“This is personal to me,” Eaton said. “In 1985, I was prosecuted for possession of a small amount of marijuana. I was fortunate to get into a diversion program and get that expunged from my record, but obviously not everybody is.”
Speaking in favor of legalizing marijuana, Eaton continued, “So, we have to take this step to make sure that nobody else is prosecuted, but then there are other steps we’re going to have to take starting next year. We have to go back and expunge the records of those people who have been prosecuted for marijuana. We have to go back and we have to let the people out of jail who are still in jail for marijuana.”
Bannister suggested legalizing marijuana can help address the opioid crisis that has claimed many lives.
“A lot of legitimate scientific studies are showing that marijuana can be a much less harmful alternative to people hooked on opioids, so there’s a lot of work to be done,” she said.
UM Professor of Pharmaceutical Sciences Gus Rosania spoke in support of cannabis research.
“I am going to take the lead and say we’re going to start building science around marijuana, around cannabis, and we’re also going to start to educate people, teaching them how this drug can be used to treat disease conditions,” Rosania said.
State Rep. Yousef Rabhi, D-Ann Arbor, was one of the final speakers of the afternoon, calling for ending the war against marijuana.
“We’re going to get that ballot initiative passed,” Rabhi said. “It is beyond time that we end this war on drugs. It is a racist war. It is a war that is locking people up and wasting taxpayer dollars putting people in jail that shouldn’t be in jail. If we’re going to be fiscally responsible in this state, let’s talk about that.”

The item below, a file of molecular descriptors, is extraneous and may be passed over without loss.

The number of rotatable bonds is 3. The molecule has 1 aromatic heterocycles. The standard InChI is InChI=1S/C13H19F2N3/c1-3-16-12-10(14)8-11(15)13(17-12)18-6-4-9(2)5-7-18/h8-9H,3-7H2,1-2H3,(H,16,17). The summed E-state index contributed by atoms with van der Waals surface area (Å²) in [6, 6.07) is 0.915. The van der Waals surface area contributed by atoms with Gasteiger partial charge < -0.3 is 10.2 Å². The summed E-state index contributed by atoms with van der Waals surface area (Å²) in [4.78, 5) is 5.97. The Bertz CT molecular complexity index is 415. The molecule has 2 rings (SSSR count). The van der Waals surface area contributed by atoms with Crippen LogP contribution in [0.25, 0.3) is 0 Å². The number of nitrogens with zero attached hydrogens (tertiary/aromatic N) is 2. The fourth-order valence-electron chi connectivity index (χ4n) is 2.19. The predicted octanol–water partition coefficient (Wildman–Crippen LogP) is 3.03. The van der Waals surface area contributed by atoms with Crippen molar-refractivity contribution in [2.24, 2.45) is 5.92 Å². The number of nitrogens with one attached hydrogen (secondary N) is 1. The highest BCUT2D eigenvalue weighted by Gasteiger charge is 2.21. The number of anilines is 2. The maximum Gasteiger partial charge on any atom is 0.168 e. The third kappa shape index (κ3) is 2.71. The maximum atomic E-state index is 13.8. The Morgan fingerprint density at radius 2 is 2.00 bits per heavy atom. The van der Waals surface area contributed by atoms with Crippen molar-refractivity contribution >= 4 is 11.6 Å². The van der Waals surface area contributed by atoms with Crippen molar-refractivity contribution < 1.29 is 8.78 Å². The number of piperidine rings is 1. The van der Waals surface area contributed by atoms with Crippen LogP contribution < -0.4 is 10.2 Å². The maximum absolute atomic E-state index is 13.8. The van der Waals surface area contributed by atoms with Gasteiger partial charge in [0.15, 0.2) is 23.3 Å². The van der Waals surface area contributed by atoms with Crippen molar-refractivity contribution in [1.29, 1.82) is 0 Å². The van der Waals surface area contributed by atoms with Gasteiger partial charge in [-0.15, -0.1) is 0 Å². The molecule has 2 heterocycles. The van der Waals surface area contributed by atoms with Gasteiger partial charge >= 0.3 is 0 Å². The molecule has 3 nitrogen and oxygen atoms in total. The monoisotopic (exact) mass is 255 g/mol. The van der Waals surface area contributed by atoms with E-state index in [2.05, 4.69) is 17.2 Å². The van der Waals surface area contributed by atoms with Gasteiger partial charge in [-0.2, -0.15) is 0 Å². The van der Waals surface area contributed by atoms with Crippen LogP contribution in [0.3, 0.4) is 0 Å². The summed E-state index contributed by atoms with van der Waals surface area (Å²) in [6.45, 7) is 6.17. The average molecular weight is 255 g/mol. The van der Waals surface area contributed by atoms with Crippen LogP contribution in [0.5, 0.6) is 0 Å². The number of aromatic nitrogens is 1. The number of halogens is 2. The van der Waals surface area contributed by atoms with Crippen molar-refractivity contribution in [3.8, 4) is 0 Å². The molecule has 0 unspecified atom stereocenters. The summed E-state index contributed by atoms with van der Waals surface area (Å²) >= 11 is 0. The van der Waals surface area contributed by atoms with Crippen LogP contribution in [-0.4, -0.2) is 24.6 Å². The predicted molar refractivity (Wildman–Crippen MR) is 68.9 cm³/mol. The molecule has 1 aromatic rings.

Athletes who spoke included Detroit Lions running back Mike James, former Detroit Red Wings hockey player Darren McCarty, and former NFL player Eugene Monroe.
“NFL players are four times more likely to become addicted to an opiate than the general population,” James said, calling for a change to the NFL’s policy on marijuana. “It’s time to put players on the field with a less harmful medicine.”
McCarty, who has spoken before about his struggles as an alcoholic and how marijuana in his opinion helped save his life, described himself as a survivor of alcohol, opiates and life.
“The bottom line out of all this, why we’re here, is because we know the truth and we’ve got a secret, and all we’re trying to do is share it with the rest of the world,” McCarty said, calling those in the crowd at the Hash Bash rally “warriors of truth.”
The Coalition to Regulate Marijuana like Alcohol turned in roughly 365,000 signatures to the state last fall in hopes of getting its legalization proposal on the November 2018 ballot. The signatures are still under review by the state Bureau of Elections, but supporters are confident the 252,523-signature requirement will be met.
The Bureau of Elections is expected to submit a report to the Board of State Canvassers soon, and the board is then expected to vote on whether to place the proposal on the November ballot.
A group called Healthy and Productive Michigan is opposing the legalization proposal, arguing there are economic, safety and health concerns that come with recreational marijuana use.
“We are committed to keeping Michigan’s economy thriving and our citizens healthy, by preventing the legalization of recreational marijuana in Michigan,” the group states on its website, arguing any tax revenue from legal marijuana is outweighed by the societal costs “just like tobacco and alcohol, where costs far outweigh revenues.”